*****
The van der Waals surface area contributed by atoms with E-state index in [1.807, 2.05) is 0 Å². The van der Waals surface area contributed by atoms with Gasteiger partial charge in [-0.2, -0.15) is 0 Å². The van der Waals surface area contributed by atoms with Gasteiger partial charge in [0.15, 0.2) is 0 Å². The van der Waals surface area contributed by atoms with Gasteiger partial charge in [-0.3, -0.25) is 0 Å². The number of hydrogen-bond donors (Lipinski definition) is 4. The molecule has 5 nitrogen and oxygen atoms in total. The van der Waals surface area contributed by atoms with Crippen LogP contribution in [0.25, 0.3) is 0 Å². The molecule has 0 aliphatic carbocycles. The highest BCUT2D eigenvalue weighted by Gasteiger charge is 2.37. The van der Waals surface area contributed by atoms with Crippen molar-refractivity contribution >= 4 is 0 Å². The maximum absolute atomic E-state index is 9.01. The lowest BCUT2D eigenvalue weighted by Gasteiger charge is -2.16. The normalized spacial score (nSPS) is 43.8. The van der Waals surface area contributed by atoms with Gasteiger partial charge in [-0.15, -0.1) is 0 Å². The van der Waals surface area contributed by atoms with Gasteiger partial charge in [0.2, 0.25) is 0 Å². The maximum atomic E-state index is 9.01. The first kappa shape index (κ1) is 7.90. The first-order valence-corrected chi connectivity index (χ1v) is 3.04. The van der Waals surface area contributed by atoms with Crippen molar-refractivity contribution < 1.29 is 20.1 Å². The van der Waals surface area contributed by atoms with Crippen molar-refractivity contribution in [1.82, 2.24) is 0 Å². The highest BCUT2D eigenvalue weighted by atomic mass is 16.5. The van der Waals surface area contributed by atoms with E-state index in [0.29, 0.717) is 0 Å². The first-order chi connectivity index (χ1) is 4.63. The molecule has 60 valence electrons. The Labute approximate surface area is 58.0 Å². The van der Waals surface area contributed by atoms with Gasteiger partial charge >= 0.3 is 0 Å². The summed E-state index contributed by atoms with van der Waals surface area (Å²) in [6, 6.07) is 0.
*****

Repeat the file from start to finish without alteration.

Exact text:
The van der Waals surface area contributed by atoms with E-state index in [1.807, 2.05) is 0 Å². The van der Waals surface area contributed by atoms with Gasteiger partial charge in [-0.2, -0.15) is 0 Å². The van der Waals surface area contributed by atoms with Gasteiger partial charge in [0.15, 0.2) is 0 Å². The van der Waals surface area contributed by atoms with Gasteiger partial charge in [-0.3, -0.25) is 0 Å². The number of hydrogen-bond donors (Lipinski definition) is 4. The molecule has 5 nitrogen and oxygen atoms in total. The van der Waals surface area contributed by atoms with Crippen LogP contribution in [0.25, 0.3) is 0 Å². The molecule has 0 aliphatic carbocycles. The highest BCUT2D eigenvalue weighted by Gasteiger charge is 2.37. The van der Waals surface area contributed by atoms with Crippen molar-refractivity contribution >= 4 is 0 Å². The maximum absolute atomic E-state index is 9.01. The lowest BCUT2D eigenvalue weighted by Gasteiger charge is -2.16. The normalized spacial score (nSPS) is 43.8. The van der Waals surface area contributed by atoms with Gasteiger partial charge in [-0.15, -0.1) is 0 Å². The van der Waals surface area contributed by atoms with Gasteiger partial charge in [0.2, 0.25) is 0 Å². The maximum atomic E-state index is 9.01. The first kappa shape index (κ1) is 7.90. The first-order valence-corrected chi connectivity index (χ1v) is 3.04. The van der Waals surface area contributed by atoms with Crippen molar-refractivity contribution < 1.29 is 20.1 Å². The van der Waals surface area contributed by atoms with Crippen molar-refractivity contribution in [1.82, 2.24) is 0 Å². The highest BCUT2D eigenvalue weighted by atomic mass is 16.5. The van der Waals surface area contributed by atoms with E-state index in [0.29, 0.717) is 0 Å². The first-order chi connectivity index (χ1) is 4.63. The molecule has 60 valence electrons. The Labute approximate surface area is 58.0 Å². The van der Waals surface area contributed by atoms with Gasteiger partial charge >= 0.3 is 0 Å². The summed E-state index contributed by atoms with van der Waals surface area (Å²) in [6, 6.07) is 0.